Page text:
Application in scent: Sour green with sweet milk.
Why: Conveying texture has been a prevalent aim of the scent development process for many years, popularised by Jean-Claude Ellena and his minimalist formalist strategy for creation that draws heavily on stimulating the other senses. Developers are constantly dreaming up new scent styles to inspire the next generation of consumers but their tactics generally focus on new material sources and new fragrance categories. Of course, there are still many combinations to be explored, but it can be argued that we are running out of genuinely new scent themes.
One way to overcome this is to rethink existing accords through textural shifts rather than category changes. The sensation of eating jelly is very specific, characterised by the competing impressions of smoothness, structural disintegration in the mouth, and a jammy / juicy burst. The taste of green in Es Daluman is subtle and peppered, leafy like galbanum but also watery and fluid, more like a matcha ice cream than forest treetops, with a texture not dissimilar to Taiwanese bubble tea. Jellies, jams, sauces and pulps provide a platform to revisit popular tropes and re-present them in captivating new frameworks to offer familiarity and newness in one gulp.
What it is: A thorn-covered yellow-fleshed fruit native to Southeast Asia.
Application in scent: Meatiness and acidity.
Why: It is always important to remember that beauty’s aesthetic changes over time, cultures, and geographies. Consider the Renaissance fetish for voluptuous bodies vs consumerism’s size zero ideal vs millennials’ #StrongNotSkinny aspirations. It is obvious as to why US and Europe-based fragrances houses have never seriously explored the durian fruit in finished products. Its scent is extremely polarising, which screams of unreliable sales and patchy reception. Late chef Anthony Bourdain once described the durian smell as “indescribable, something you will either love or despise…Your breath will smell as if you’d been French-kissing your dead grandmother”. In countries where its popularity is highest it is commonly banned in public places, such as on the Singapore metro where possessing a durian fruit will land you with a drug-dealing-worthy maximum fine of $500 SGD for non-compliance (though, in practice, this is not generally enforced).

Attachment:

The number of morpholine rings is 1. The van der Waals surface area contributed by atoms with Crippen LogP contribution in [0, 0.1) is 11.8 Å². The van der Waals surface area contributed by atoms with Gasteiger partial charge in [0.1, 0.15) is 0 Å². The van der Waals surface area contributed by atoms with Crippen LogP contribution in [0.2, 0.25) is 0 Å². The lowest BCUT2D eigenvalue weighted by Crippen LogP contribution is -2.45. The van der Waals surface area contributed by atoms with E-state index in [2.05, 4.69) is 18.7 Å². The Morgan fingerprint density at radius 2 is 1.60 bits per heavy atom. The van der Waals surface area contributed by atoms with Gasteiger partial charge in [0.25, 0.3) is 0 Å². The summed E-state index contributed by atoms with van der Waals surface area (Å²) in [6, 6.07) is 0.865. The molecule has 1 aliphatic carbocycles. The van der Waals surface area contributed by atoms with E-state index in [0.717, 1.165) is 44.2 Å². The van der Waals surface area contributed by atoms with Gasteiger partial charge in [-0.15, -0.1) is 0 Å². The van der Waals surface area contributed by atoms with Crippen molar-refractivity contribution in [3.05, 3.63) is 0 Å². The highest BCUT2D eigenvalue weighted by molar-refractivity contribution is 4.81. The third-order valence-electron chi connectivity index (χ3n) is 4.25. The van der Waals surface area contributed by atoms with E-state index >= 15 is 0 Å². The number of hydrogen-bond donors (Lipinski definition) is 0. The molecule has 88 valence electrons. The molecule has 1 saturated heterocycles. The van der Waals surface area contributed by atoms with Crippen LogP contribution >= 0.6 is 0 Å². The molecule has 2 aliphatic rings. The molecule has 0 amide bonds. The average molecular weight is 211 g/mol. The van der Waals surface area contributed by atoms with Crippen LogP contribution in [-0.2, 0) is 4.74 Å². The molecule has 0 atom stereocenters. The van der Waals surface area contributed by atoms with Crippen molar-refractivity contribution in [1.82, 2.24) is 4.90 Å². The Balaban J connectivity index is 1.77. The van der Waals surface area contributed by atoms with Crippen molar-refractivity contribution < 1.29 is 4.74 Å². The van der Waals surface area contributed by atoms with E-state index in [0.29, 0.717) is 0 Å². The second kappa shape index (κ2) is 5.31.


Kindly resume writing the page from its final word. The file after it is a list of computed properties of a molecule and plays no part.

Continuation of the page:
That said, whilst there is global recognition that durian may split a crowd 50/50 with its smell alone (perhaps similar to a colleague eating boiled egg for lunch), many are in love with its taste in Asia. Recent efforts have seen an explosion of food formats using durian, such as The Mao Shan Wang Cafe in Singapore with its durian-dipped chicken nuggets or black charcoal durian pizza. In the mouth, durian feels creamy, custard-like, and silky, thought by many to possess a meaty, onion-like, decaying essence; depending on your leaning, its acidity can either feel like sewage or like the sharp bite of a lychee or sour apple.
To my knowledge there has never been a perfume that displays a distinct durian note (please leave a comment below if you know of one!) Meatiness is not new in scent, with smoked sausage and gamey black olive accords used as a starting point for many leather-based / aquatic commercial releases. But acidity, such an essential part of a chef’s creative resources, it an adjective rarely associated with scent-making. Introducing a bit of ‘ugly’, like the twang of durian, could be the next frontier of beauty in olfactory aesthetics – just like the gap tooth supermodel phenomenon, that started with Lauren Hutton in the 1960s, slowly shaped a revised understanding of attractive faces and sensual appeal.
Leave a comment below with countries / cultures / dishes you would like reviewed from a scent perspective!
Eddie Bulliqi is a perfume writer and aspiring perfumer, based in London, working on perfume theory, the semiotics of olfaction, and the relationship between smelling and